Sewickley Academy hockey finding success in return to ice
TribLIVE Sports Videos
Hockey is back.
Not only have the Penguins recently resumed action after the NHL lockout, but the Sewickley Academy Panthers have returned to the ice.
After the program's year-long hiatus, the team has regrouped in time to succeed in its inaugural season in the first year of the Independent School Hockey League.
“Last year was kind of sad because we thought we were going to have a team and a lot of kids didn't show up,” senior goalie and team captain Hayden Moyer said. “But this year was nice. I thought we were just going have sort of a building year where me as a senior just helped some of the younger kids get prepared for when we have a real team. But it looks like we can play.”
The Panthers can definitely play. With just one game left — Feb. 11 against Western Reserve Academy — on their regular season schedule, they stand 4-4 overall and 4-3 in league play, despite a roster of just 11 players.
While a short bench can be a challenge in games, it also leads first-year head coach Ryan Patrick to get creative in practice in order to keep each session moving with so few numbers.
“It's very challenging to do practice,” Patrick said. “I've never been in that type of experience before so it's a little tricky but we've gotten it to work and practice has gone well. We've finally started to come together as a team.”
That togetherness was evident in their most recent contest against Kiski Prep, a team that beat the Panthers 7-4 in their first meeting this season. Yet, the Panthers were able to return the favor against one of the league's top teams with a 3-2 overtime win on a Bobby Hapanowicz game-winning goal in the extra frame.
Defensively, the Panthers have relied on junior Connor Zierden to anchor the blue line while classmate Erik Dietrich has helped to lead the offense. But the team will look to all of its players for strong performances on the ice as it heads into the Independent School Hockey League Tournament.
“I'm hoping to put the best showing forward that we can at the tournament,” Moyer said. “I want to use the next game as a ‘what do we need to do when we go to the tournament' game. It's not so much a win or lose since we have the seeds almost set already for the tournament.”
But whatever result the postseason tournament brings for the Panthers, the 2012-13 campaign was one that moved the program into the right direction.
“It's good to have the support of the school and be a part of it since most hockey programs around here are all club and independent teams,” Patrick said.
With a surging talent pool coming up from the middle school and even lower school ranks, the Panthers will have a bright future and a seemingly growing roster in a league that also is hoping to grow to 12 teams in the coming years.
“We look to continue to build on our success,” Patrick said. “We're only going to be losing two players next year. We've got some freshmen coming in and look to have a fuller bench next season and just continue to grow with this league. As it grows, we'll grow and look to be a contender for years to come.”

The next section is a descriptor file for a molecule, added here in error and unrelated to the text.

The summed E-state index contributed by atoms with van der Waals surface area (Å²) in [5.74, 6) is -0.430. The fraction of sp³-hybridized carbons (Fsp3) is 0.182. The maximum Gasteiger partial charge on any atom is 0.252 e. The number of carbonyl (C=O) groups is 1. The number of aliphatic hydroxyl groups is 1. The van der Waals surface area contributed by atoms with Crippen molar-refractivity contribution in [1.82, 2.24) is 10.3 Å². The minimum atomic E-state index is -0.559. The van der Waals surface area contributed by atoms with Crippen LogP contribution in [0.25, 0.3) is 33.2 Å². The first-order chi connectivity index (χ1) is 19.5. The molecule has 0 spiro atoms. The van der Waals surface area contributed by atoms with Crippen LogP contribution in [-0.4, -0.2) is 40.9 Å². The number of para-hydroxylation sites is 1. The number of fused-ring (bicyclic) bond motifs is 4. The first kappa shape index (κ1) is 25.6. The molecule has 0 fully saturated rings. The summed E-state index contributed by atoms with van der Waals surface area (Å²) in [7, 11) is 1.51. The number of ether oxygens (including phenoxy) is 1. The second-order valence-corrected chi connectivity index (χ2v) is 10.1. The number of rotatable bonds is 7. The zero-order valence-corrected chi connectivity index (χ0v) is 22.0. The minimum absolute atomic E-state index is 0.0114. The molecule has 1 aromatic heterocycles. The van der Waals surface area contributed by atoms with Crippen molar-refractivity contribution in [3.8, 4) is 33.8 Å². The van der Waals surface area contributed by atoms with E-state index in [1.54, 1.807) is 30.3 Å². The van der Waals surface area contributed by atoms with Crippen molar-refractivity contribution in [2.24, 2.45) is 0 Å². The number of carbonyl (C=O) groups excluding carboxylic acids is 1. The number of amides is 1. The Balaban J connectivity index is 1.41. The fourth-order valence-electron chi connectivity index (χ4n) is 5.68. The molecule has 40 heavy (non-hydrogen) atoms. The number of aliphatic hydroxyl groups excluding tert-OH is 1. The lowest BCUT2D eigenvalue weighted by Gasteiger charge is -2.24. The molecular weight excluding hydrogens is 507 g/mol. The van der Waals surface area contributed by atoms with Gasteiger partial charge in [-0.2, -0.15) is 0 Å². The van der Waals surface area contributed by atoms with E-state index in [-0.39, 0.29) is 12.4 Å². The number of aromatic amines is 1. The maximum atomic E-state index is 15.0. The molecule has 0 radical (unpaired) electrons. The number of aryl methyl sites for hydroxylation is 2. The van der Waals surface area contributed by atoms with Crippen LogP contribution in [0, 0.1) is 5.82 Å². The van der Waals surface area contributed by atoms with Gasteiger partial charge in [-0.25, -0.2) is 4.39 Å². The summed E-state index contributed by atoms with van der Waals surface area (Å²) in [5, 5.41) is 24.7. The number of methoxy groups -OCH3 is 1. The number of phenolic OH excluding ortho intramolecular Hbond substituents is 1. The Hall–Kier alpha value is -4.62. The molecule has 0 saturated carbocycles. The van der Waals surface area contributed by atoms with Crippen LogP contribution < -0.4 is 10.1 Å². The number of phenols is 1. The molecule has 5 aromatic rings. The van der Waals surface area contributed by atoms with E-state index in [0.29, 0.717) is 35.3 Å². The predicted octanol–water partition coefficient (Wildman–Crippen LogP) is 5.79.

Alex Oltmanns is a freelance writer.
Show commenting policy
TribLive commenting policy
You are solely responsible for your comments and by using TribLive.com you agree to our Terms of Service.
We moderate comments. Our goal is to provide substantive commentary for a general readership. By screening submissions, we provide a space where readers can share intelligent and informed commentary that enhances the quality of our news and information.
While most comments will be posted if they are on-topic and not abusive, moderating decisions are subjective. We will make them as carefully and consistently as we can. Because of the volume of reader comments, we cannot review individual moderation decisions with readers.
We value thoughtful comments representing a range of views that make their point quickly and politely. We make an effort to protect discussions from repeated comments either by the same reader or different readers.
We follow the same standards for taste as the daily newspaper. A few things we won't tolerate: personal attacks, obscenity, vulgarity, profanity (including expletives and letters followed by dashes), commercial promotion, impersonations, incoherence, proselytizing and SHOUTING. Don't include URLs to Web sites.
We do not edit comments. They are either approved or deleted. We reserve the right to edit a comment that is quoted or excerpted in an article. In this case, we may fix spelling and punctuation.
We welcome strong opinions and criticism of our work, but we don't want comments to become bogged down with discussions of our policies and we will moderate accordingly.
We appreciate it when readers and people quoted in articles or blog posts point out errors of fact or emphasis and will investigate all assertions. But these suggestions should be sent via e-mail. To avoid distracting other readers, we won't publish comments that suggest a correction. Instead, corrections will be made in a blog post or in an article.
- Pirates show depth in earning victory over Rockies; Polanco has big night
- Healthy, confident Steelers LB Shazier ready for full speed ahead
- LaBar: The upgrade of The Wyatt Family in WWE
- Federal court ruling could have impact on New Kensington-Arnold school monument
- Crash-prevention technology changes face of auto industry
- Daily Courier columnist knew, loved Connellsville community
- Earlier start, free meals among changes as Connellsville Area schools start Monday
- Timing drives former KHL star Plotnikov
- Federal Reserve Vice Chairman Fischer in spotlight as meeting nears
- Lineman Groh back from injury, ready to help Mustangs
- Cops nab 4 in Monessen drug hangout